A spot­light schiz­o­phre­nia drug in Neu­ro­crine's $2B Take­da deal flunks its first ma­jor test. But it's not giv­ing up yet

When Takeda spun out a pipeline of experimental psychiatry drugs to Neurocrine in a $2 billion deal amid a post-merger shakeout, R&D chief Andy Plump described the therapies as “very interesting but still difficult.”

On Tuesday, we got some idea of how difficult.

San Diego-based Neurocrine revealed that one of the three spotlight clinical programs they’d acquired failed the primary endpoint in a Phase II trial for schizophrenia, registering a negative outcome on the change from baseline in the positive and negative syndrome scale/negative symptom factor score (PANSS NSFS).

Af­ter bail­ing on Covid-19 vac­cines, Mer­ck will team up with J&J to pro­duce its shot as part of un­usu­al Big Phar­ma pact

Merck took a big gamble when it opted to jump into the Covid-19 vaccine race late, and made an equally momentous decision to back out in late January. Now, looking to chip in on the effort, Merck reportedly agreed to team up with one of the companies that has already crossed the finish line.

President Joe Biden on Tuesday is expected to announce a partnership between drugmakers Merck and Johnson & Johnson to jointly produce J&J’s recombinant protein Covid-19 vaccine that received the FDA’s emergency use authorization Saturday, the Washington Post reported.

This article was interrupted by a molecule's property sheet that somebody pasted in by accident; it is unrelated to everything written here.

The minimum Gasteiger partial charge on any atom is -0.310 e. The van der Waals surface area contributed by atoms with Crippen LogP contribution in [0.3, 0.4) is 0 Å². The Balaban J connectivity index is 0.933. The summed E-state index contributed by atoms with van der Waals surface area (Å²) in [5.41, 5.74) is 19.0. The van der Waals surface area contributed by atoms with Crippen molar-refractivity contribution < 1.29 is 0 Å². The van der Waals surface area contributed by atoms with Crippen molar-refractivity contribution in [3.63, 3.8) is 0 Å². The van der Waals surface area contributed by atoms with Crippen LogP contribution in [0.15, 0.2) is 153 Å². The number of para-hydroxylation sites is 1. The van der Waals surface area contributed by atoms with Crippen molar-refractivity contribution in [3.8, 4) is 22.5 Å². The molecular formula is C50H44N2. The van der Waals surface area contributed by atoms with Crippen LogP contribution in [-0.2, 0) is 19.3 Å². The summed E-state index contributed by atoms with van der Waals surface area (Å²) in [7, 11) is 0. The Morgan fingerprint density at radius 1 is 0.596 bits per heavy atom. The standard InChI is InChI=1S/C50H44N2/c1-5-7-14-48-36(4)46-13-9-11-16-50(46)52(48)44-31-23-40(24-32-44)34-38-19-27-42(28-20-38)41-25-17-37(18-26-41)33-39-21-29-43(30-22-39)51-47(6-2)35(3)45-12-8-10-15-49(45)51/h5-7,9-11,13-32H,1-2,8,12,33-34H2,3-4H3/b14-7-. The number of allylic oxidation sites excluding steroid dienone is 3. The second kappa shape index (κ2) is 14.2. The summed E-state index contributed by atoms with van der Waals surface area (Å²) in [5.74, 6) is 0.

Ab­b­Vie tees up a biotech buy­out af­ter siz­ing up their Parkin­son's drug spun out of Ke­van Shokat's lab

AbbVie has teed up a small but intriguing biotech buyout after looking over the preclinical work it’s been doing in Parkinson’s disease.

The company is called Mitokinin, a Bay Area biotech spun out of the lab of UCSF’s Kevan Shokat, whose scientific explorations have formed the academic basis of a slew of startups in the biotech hub. One of Shokat’s PhD students in the lab, Nicholas Hertz, co-founded Mitokinin using their lab work on PINK1 suggesting that amping up its activity could play an important role in regulating the mitochondrial dysfunction contributing to Parkinson’s disease pathogenesis and progression.

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Fi­bro­Gen shares skid low­er as a sur­prise ad­comm rais­es risks on roxa OK

FibroGen will likely have to delay its US rollout for roxadustat once again.

In an unexpected move, the FDA is convening its Cardiovascular and Renal Drugs Advisory Committee to review the NDA in an advisory committee meeting. The date is yet to be confirmed.

Just a few weeks ago, SVB Leerink analyst Geoffrey Porges predicted that the roxa approval could come ahead of the PDUFA date on March 20 — effusive despite already being let down once by the FDA’s extension of its review back in December. AstraZeneca, which is partnered with FibroGen on the chronic kidney disease-related anemia drug, disclosed regulators had requested further clarifying analyses of clinical data.